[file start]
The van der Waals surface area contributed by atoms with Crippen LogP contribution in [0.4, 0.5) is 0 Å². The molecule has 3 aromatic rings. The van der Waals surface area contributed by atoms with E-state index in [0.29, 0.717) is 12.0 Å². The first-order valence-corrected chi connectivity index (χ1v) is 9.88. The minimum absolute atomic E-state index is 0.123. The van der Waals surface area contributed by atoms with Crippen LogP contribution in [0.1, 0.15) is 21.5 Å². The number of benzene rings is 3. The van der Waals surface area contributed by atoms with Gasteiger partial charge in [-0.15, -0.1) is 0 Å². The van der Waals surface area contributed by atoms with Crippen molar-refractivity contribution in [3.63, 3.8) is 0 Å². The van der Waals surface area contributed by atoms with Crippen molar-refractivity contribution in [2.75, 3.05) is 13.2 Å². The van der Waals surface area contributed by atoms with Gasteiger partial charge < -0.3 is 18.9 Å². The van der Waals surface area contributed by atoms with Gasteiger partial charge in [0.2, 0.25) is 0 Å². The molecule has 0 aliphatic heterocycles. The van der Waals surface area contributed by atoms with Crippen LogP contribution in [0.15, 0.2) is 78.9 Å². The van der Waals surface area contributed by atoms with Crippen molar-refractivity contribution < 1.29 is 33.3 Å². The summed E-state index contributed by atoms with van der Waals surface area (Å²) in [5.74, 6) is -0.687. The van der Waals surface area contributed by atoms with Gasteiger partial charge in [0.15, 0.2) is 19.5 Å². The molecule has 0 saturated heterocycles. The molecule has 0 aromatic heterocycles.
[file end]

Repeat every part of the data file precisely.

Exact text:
The van der Waals surface area contributed by atoms with Crippen LogP contribution in [0.4, 0.5) is 0 Å². The molecule has 3 aromatic rings. The van der Waals surface area contributed by atoms with E-state index in [0.29, 0.717) is 12.0 Å². The first-order valence-corrected chi connectivity index (χ1v) is 9.88. The minimum absolute atomic E-state index is 0.123. The van der Waals surface area contributed by atoms with Crippen LogP contribution in [0.1, 0.15) is 21.5 Å². The number of benzene rings is 3. The van der Waals surface area contributed by atoms with Gasteiger partial charge in [-0.15, -0.1) is 0 Å². The van der Waals surface area contributed by atoms with Crippen molar-refractivity contribution in [3.63, 3.8) is 0 Å². The van der Waals surface area contributed by atoms with Crippen molar-refractivity contribution in [2.75, 3.05) is 13.2 Å². The van der Waals surface area contributed by atoms with Gasteiger partial charge < -0.3 is 18.9 Å². The van der Waals surface area contributed by atoms with Gasteiger partial charge in [0.2, 0.25) is 0 Å². The molecule has 0 aliphatic heterocycles. The van der Waals surface area contributed by atoms with Crippen LogP contribution in [0.15, 0.2) is 78.9 Å². The van der Waals surface area contributed by atoms with Crippen molar-refractivity contribution < 1.29 is 33.3 Å². The summed E-state index contributed by atoms with van der Waals surface area (Å²) in [5.74, 6) is -0.687. The van der Waals surface area contributed by atoms with Gasteiger partial charge in [0.15, 0.2) is 19.5 Å². The molecule has 0 saturated heterocycles. The molecule has 0 aromatic heterocycles.